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TS 16949 Clause 5.6.1.1 - Cost of "POOR" Quality vs. Cost of Quality


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  Post Number #1  
Old 7th February 2005, 03:55 PM
Lynda Young - 2008

 
 
Total Posts: 12
Please Help! TS 16949 Clause 5.6.1.1 - Cost of "POOR" Quality vs. Cost of Quality

In the ISO/TS16949 manual (section 5.6.1.1 TS requirement) the ask for "evaluation of the cost of poor quality". From what we are hearing this is different than the "cost of quality" breakdown that has historically been use. Does anyone have a sanctioned interpution for "Cost of POOR quality".

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  Post Number #2  
Old 7th February 2005, 04:10 PM
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D.Scott

 
 
Total Posts: 1,592
The distinction between the two is simply that CoQ in a cost accounting system includes all costs attributable to quality. Salaries, overhead, and preventive costs are included. In Cost of Poor Quality, only the costs directly relating to failure need be considered. Scrap, rework, added inspection, and things of that nature are calculated. There are a number of good discussions in the Cove on the subject as well as some nice sample worksheets. Do a search to see if there is anything you can use.

Dave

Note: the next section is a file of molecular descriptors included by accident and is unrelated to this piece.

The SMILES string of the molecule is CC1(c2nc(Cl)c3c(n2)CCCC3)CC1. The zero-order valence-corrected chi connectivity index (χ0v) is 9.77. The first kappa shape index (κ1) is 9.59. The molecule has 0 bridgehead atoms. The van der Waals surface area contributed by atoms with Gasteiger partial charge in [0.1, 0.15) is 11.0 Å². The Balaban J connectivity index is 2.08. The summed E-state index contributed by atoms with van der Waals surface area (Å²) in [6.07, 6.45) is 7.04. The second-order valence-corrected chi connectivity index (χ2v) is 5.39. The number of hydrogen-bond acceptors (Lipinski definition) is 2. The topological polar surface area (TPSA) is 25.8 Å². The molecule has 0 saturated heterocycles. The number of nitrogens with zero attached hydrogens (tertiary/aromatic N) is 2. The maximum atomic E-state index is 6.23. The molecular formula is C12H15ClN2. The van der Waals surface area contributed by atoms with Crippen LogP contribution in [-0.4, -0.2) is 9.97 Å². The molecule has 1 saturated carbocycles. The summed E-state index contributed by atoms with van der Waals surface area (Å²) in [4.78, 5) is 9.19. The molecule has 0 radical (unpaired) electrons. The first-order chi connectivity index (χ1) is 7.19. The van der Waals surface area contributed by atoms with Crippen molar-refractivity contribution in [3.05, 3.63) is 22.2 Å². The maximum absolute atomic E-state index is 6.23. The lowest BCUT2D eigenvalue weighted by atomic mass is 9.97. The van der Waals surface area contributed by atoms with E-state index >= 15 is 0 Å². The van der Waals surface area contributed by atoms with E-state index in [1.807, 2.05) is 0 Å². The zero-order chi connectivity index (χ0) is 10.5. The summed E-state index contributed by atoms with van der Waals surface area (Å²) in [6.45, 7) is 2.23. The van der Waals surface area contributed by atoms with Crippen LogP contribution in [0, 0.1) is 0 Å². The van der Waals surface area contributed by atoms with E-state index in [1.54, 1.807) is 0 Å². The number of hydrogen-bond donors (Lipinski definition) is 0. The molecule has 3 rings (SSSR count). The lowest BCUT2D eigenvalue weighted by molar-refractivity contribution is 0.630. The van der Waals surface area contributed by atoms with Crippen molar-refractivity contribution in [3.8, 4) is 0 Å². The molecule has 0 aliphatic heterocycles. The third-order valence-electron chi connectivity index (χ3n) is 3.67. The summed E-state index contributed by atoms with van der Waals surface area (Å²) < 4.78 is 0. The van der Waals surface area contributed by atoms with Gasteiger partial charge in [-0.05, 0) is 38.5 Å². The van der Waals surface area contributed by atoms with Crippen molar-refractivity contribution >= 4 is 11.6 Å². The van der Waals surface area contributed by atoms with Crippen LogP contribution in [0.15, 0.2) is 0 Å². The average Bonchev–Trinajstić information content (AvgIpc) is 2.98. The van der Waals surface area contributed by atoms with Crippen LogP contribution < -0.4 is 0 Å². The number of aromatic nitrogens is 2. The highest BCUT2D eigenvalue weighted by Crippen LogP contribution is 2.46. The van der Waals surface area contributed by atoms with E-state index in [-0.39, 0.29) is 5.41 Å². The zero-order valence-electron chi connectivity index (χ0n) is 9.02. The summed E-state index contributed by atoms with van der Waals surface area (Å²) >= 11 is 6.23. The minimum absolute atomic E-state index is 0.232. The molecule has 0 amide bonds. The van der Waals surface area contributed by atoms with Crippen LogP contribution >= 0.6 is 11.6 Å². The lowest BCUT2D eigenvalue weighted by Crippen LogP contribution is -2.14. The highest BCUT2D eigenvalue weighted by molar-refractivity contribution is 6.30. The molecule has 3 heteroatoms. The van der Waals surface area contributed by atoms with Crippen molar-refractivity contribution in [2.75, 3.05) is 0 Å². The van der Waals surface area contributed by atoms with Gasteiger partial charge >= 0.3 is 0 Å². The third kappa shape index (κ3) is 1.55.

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  Post Number #3  
Old 8th February 2005, 04:31 AM
Manoj Mathur

 
 
Total Posts: 320
Cost Of Quality

In My opinion The Cost of Poor Quality (COPQ) Ė the cost of defects in the current process. COPQ also is defined as the current cost of resolving existing failures in a process.Cost of poor quality results in millions of dollars in lost earnings every year, yet most executives canít accurately state the COPQ from their organization. Experts have estimated that COPQ typically amounts to 5-30% of gross sales for manufacturing and service companies. Independent studies reveal that COPQ is costing companies millions of dollars each year and its reduction can transform marginally successful companies into profitable ones. Yet most executives believe that their company's COPQ is less than 5%, or just do not know what it is. In a recently published book "Success through Quality", the author estimates that COPQ for an average company is about 20% of sales, with a range as wide as under 1% for companies who have achieved "six sigma", about 15%-25% for companies who are at "four sigma" level and about 25% to 40% of revenue for companies who are at "three sigma" levels. A large fortune 500 communications company calculated its COPQ at 8.6% of sales in 2002 and has set a goal of 5.4% for 2005, which will result in a savings of a little less than $1 Billion per year !
  Post Number #4  
Old 8th February 2005, 08:05 AM
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D.Scott

 
 
Total Posts: 1,592
Excellent point Manoj -

More can be found on this in Feigenbaum's "Total Quality Control".

Dave
  Post Number #5  
Old 8th February 2005, 12:35 PM
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SteelWoman

 
 
Total Posts: 418
I haven't seen any official ruling or sanctioned interpretation on this, but we also got dinged on it in our last surveillance audit - with the auditor saying SHE didn't know it was being interpreted this way until she was the subject of an oversight audit herself, just prior to our audit.
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